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have myself as one invested with that power from above, to restrain vice and encourage virtue, as oft as I have an opportunity so to do, always looking upon myself as one commissioned by him, and acting under him. For this reason, I must still endeavour to exercise my authority, as if the most high God was in my place in person as well as power. I must not follow the dictates of my own carnal reason, much less the humours of my own biassed passion, but still keep to the acts which God himself hath made, either in the general statutebook for all the world, the holy Scriptures, or in the particular laws and statutes of the nation wherein I live.

And, questionless, if I discharge this duty as I ought, whatever sphere of authority I move in, I am capable of doing a great deal of good, not only by my power, but by my influence and example. For common experience teaches us, that even the inclinations and desires of those that are eminent for their quality or station, are more powerful than the very commands of God himself; especially among persons of an inferior rank and more servile disposition, who are apt to be more wrought upon by the fear of present punishment, or the loss of some temporal advantage, than any thing that is future or spiritual. Hence it is, that all those whom God entrusteth with this precious talent, have a great advantage and opportunity in their hands, for the suppressing sin, and exalting holiness in the world: `a word from their mouths against whoredom, drunkenness, profanation of the sabbath, or the like; yea, their very examples and silent gestures, being able to do more than the threatenings of Almighty God, either pronounced by himself in his word, or by his ministers in his holy ordinances.

This, therefore, is my resolution, that whatsoever authority the most high God shall be pleased to put upon me, I will look upon it as my duty, and always make it my endeavour, to demolish the kingdom of sin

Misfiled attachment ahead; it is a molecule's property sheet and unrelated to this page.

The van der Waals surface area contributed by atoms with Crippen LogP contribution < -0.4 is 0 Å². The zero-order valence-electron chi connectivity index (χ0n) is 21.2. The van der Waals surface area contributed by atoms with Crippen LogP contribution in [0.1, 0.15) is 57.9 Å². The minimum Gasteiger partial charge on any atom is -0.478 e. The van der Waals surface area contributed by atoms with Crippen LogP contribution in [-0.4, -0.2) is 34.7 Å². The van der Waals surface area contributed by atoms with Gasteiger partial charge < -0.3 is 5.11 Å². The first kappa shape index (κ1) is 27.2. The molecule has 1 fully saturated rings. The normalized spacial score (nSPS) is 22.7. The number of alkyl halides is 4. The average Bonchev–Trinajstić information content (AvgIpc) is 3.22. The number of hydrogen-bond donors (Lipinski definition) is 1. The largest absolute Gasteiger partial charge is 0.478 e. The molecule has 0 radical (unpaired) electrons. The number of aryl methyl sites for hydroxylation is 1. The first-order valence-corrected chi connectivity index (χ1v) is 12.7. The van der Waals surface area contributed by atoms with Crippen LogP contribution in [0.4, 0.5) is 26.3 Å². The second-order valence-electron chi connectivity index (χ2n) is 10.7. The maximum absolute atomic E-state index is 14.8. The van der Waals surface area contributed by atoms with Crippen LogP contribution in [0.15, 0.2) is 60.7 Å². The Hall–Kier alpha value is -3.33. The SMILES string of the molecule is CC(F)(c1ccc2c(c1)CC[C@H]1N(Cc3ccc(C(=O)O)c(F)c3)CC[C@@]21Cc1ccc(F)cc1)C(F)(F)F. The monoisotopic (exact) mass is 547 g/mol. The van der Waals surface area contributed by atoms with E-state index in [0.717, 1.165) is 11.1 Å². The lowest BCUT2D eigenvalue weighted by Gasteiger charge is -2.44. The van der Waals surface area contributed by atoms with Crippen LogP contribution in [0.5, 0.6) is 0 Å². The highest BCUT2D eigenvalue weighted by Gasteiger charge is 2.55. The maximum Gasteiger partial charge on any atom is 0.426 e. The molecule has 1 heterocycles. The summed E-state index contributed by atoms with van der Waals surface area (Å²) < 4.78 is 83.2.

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and sa'an, and establish that of Christ and holiness in the hets of all those to whom my commission extends; king more at the duty God expects from me, than at the dignity he confers upon me. In a word, I will so exercise the power and authority God puts into my hands here, that when the particular circuit of my life is ended, and I shall be brought to the general assize, to give an account of this amongst my other talents, I may give it up with joy; and so exchange my temporal authority upon earth, for an eternal crown of glory in heaven.


I am resolved, by the divine grace, to improve the af fections God stirs up in others towards me, to the stirring up of their affections towards God.

IF the authority I have over others, then, questionless, the affection others have to me, is to be improved for God; and that because the affection they bear to me in a natural sense hath a kind of authority in me over them in a spiritual one. And this I gather from my own experience; for I find none to have a greater command over me, than they that manifest the greatest affections for me. Indeed, it is a truth generally agreed on, that a real and sincere esteem for any person, is always attended with a fear of displeasing that person; and where there is fear in the subject, there will, doubtless, be authority in the object; because fear is the ground of authority, as love is, or ought to be, the ground of that fear. The greatest potentate, if not feared, will not be obeyed; if his subjects stand in no awe of him, he can never strike any awe upon them. Nor will that awe have its proper effects in curbing and restraining them from sin and disobedience, unless it proceeds from, and is joined with, love.

I know the Scripture tells me, There is no fear in

love, but that perfect love casteth out fear, John iv. 18. But that is to be understood of our love to God, not to men, and that a perfect love too, such as can only be exercised in heaven. There, I know, our love will be consummate, without mixture as well as without defect; there will be a perfect expression of love on both sides, and so no fear of displeasure on either. But this is a happiness which is not to be expected here on earth; so long as we are clothed with flesh and blood, we shall, in one degree or other, be still under the influence of our passions and affections. And, therefore, as there is no person we can love upon earth, but who may sometimes see occasion to be displeased with us, so he will always, upon this account, be feared by us. This I look upon as the chief occasion of one man's having so much power and influenee over another.